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Shotput: The 6 Best Digital Cameras Under $200

Buying a decent camera at any price is difficult, even for an old pro. It manages to get even more complicated when you’re trying to get passable snapshots for less than a couple hundred dollars. Even the biggest names in the camera industry will put out a few less than stellar products in their lower line, so it can be a gamble even when you’re buying from a reputable name. To get a good camera for a low price, you need to do the research and we suggest also trying a camera before you buy it to ensure that it does everything you need to not only take photographs now, but be good enough to stay on pace in the future.

We’ve weighed all the options and found cameras that don’t scrimp on the important parts to stay inexpensive. They don’t have all the bells and lenses of their more costly counterparts, but they have spunk and are more than sufficient for getting that wacky pic of you holding up the leaning tower that your Instagram followers have been clamoring to get. When you’re ready to pay a little and get a lot, we’ve found the 6 best digital cameras under $200 for you.

Nikon Coolpix S33 Waterproof

Nikon Coolpix S33 Waterproof

Pro: Simple transition from stills to video
Con: Buttons tend to stick over time

Hydroelectric: It’s ready to go on your next snorkeling expedition or just a day at the pool. Capable of going down to more than 30 feet without letting water in, and able to fight off dust, shocks, and shattering blows, you should have one just as a knockaround camera for getting all the vacation shots that would kills a DSLR. In addition to stills, it can shoot full HD video in 1080p, using the wide angled lens with artful genius. Everything about the camera makes it good for the rookie on their first photoshoot. From the big buttons to the basic menus written in plain English, it sets a low entry level bar that anyone can clear with ease and begin learning the ropes of photography.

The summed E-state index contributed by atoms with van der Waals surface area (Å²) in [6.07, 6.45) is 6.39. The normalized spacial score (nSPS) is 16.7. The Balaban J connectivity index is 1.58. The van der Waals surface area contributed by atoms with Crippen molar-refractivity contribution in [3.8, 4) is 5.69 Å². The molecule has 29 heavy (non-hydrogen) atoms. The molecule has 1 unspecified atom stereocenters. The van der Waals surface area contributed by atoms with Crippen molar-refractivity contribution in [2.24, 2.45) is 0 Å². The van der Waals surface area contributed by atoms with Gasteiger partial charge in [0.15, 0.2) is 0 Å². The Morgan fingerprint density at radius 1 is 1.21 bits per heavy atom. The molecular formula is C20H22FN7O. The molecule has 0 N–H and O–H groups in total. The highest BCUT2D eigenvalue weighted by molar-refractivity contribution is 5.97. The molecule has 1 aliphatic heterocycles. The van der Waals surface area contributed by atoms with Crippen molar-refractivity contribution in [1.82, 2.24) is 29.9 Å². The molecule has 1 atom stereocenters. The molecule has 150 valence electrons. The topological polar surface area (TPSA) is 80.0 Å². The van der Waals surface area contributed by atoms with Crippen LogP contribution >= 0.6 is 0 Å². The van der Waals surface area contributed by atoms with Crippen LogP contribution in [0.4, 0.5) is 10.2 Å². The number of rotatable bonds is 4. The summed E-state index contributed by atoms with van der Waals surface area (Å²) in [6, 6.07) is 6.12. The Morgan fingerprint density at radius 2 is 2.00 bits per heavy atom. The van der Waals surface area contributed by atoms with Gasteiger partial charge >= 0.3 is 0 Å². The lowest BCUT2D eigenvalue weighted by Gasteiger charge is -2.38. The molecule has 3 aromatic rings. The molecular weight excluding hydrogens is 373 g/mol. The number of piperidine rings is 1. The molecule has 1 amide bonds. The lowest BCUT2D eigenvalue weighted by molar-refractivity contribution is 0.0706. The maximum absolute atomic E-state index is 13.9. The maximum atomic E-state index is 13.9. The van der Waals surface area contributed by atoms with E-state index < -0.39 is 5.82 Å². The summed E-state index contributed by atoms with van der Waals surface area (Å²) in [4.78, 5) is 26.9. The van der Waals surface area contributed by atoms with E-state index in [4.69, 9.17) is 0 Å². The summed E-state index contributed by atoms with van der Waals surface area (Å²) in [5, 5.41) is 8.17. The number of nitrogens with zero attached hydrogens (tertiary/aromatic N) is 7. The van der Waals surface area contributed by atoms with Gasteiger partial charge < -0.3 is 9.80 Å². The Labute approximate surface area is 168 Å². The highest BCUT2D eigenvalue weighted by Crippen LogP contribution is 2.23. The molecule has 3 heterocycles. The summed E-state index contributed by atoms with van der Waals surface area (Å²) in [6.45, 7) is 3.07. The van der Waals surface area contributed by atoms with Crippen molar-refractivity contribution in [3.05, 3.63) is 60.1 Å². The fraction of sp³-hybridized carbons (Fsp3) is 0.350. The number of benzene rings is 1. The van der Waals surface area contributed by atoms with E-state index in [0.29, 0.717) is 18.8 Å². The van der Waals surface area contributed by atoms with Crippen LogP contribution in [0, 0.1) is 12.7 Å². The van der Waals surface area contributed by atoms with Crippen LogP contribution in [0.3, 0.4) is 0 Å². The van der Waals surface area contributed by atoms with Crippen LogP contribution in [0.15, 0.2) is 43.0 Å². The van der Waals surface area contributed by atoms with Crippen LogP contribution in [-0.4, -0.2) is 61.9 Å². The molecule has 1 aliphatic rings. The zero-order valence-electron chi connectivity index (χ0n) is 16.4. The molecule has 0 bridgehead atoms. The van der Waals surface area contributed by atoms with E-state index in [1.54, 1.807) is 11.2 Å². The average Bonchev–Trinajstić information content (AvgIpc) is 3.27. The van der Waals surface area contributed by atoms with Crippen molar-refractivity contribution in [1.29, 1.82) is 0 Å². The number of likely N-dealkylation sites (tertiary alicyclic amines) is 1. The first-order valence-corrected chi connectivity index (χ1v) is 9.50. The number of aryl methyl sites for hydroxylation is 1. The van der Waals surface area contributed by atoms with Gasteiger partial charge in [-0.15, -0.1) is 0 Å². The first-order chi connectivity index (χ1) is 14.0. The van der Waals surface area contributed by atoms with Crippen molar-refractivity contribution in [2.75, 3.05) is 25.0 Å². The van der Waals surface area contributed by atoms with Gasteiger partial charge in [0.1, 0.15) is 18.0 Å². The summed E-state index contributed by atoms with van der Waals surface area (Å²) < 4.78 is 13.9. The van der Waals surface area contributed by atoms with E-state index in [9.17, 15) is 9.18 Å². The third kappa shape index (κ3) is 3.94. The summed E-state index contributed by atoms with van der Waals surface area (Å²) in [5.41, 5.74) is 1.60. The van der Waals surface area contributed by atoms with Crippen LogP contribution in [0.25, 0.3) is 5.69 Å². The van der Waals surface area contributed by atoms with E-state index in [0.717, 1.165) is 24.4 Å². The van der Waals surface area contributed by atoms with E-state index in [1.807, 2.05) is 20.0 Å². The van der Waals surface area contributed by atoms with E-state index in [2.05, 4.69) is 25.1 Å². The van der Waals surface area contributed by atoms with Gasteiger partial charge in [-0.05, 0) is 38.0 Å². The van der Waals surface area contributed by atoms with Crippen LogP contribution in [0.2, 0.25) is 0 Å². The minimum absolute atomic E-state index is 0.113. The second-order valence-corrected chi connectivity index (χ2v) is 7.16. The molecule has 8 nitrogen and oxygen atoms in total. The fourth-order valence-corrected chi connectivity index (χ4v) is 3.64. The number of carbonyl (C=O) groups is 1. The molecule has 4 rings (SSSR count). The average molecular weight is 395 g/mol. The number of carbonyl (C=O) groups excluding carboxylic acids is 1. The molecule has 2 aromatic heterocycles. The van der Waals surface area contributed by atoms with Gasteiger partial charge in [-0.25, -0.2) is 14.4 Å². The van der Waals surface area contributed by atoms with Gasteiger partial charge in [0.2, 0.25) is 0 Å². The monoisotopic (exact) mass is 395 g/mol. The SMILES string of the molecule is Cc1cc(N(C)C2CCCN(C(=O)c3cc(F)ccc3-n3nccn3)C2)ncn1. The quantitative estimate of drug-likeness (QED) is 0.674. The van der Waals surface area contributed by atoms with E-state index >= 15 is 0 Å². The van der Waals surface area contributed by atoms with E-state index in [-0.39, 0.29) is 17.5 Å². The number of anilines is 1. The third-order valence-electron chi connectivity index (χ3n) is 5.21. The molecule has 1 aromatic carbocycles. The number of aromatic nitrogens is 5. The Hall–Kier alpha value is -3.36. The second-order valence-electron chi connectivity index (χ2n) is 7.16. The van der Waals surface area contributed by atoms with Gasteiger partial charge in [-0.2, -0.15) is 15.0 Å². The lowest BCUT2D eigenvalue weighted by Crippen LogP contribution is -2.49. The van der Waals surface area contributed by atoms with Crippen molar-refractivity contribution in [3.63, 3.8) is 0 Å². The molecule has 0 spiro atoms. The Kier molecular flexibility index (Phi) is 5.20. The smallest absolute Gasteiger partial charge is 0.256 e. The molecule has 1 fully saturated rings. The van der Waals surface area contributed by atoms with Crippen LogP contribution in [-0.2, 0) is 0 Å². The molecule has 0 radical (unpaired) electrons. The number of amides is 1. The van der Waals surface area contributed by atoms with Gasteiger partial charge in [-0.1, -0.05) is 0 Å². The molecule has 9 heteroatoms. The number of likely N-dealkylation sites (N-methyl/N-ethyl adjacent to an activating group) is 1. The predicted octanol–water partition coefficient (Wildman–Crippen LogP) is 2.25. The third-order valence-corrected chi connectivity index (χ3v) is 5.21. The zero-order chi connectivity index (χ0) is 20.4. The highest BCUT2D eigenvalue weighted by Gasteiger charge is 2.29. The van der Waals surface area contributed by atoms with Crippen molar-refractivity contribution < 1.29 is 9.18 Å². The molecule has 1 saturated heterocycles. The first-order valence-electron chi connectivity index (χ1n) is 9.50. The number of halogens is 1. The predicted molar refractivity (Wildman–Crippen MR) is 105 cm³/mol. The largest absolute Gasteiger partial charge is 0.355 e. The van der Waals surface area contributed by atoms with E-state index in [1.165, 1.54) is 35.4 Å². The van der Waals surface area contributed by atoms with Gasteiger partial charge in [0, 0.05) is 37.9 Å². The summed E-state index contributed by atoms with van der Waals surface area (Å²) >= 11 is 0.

Purchase: $89

Sony W800S

Sony W800/S

Pro: Panoramic shooting capability
Con: Sluggish shutter

Silver Sliver: Supermodel slender but still able to bring along a 5x zoom lens, Sony’s offering to the the under $200 photographer looks good just sitting on your mantle. Take it out in the world and get a few shots using the Super HAD CCD sensor and you’ll find that it packs a surprising amount of detail into images with a limited amount of noise. The W800/S is one of the least expensive cameras to bear the SteadyShot image stabilization for less blur and more crystal clear images that can even stand being blown up without too much degradation. Growing along with this camera is easy since the menu has both regular and easy modes, so that you can start out slow until you get an eye and learn some terms. Then kick it to regular and start thinking about that $4,000 swappable lens piece you’re going to get.

Purchase: $100

Fujifilm FinePix S8600

Fujifilm FinePix S8600

Pro: Long 36X zoom
Con: Won’t work well in low light without the flash